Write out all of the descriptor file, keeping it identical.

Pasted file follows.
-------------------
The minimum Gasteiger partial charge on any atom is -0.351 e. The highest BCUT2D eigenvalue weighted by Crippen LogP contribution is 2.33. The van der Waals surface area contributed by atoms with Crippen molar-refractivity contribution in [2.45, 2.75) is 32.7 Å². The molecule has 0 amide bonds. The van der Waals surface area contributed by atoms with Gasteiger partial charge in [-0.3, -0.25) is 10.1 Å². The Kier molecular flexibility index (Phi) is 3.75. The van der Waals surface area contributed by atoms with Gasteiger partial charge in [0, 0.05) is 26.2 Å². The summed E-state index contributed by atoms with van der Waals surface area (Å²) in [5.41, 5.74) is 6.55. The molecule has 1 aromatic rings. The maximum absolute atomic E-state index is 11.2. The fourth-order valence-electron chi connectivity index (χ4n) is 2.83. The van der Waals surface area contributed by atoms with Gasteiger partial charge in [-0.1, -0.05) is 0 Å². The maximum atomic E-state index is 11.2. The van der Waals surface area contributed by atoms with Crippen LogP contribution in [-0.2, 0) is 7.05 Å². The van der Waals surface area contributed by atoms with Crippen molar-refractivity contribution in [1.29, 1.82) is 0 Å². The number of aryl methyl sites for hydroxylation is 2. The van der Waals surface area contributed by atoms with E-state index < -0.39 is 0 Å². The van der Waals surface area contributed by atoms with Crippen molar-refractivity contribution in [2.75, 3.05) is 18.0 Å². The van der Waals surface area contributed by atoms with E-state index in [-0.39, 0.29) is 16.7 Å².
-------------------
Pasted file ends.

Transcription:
The minimum Gasteiger partial charge on any atom is -0.351 e. The highest BCUT2D eigenvalue weighted by Crippen LogP contribution is 2.33. The van der Waals surface area contributed by atoms with Crippen molar-refractivity contribution in [2.45, 2.75) is 32.7 Å². The molecule has 0 amide bonds. The van der Waals surface area contributed by atoms with Gasteiger partial charge in [-0.3, -0.25) is 10.1 Å². The Kier molecular flexibility index (Phi) is 3.75. The van der Waals surface area contributed by atoms with Gasteiger partial charge in [0, 0.05) is 26.2 Å². The summed E-state index contributed by atoms with van der Waals surface area (Å²) in [5.41, 5.74) is 6.55. The molecule has 1 aromatic rings. The maximum absolute atomic E-state index is 11.2. The fourth-order valence-electron chi connectivity index (χ4n) is 2.83. The van der Waals surface area contributed by atoms with Gasteiger partial charge in [-0.1, -0.05) is 0 Å². The maximum atomic E-state index is 11.2. The van der Waals surface area contributed by atoms with Crippen LogP contribution in [-0.2, 0) is 7.05 Å². The van der Waals surface area contributed by atoms with Crippen molar-refractivity contribution in [1.29, 1.82) is 0 Å². The number of aryl methyl sites for hydroxylation is 2. The van der Waals surface area contributed by atoms with E-state index < -0.39 is 0 Å². The van der Waals surface area contributed by atoms with Crippen molar-refractivity contribution in [2.75, 3.05) is 18.0 Å². The van der Waals surface area contributed by atoms with E-state index in [-0.39, 0.29) is 16.7 Å².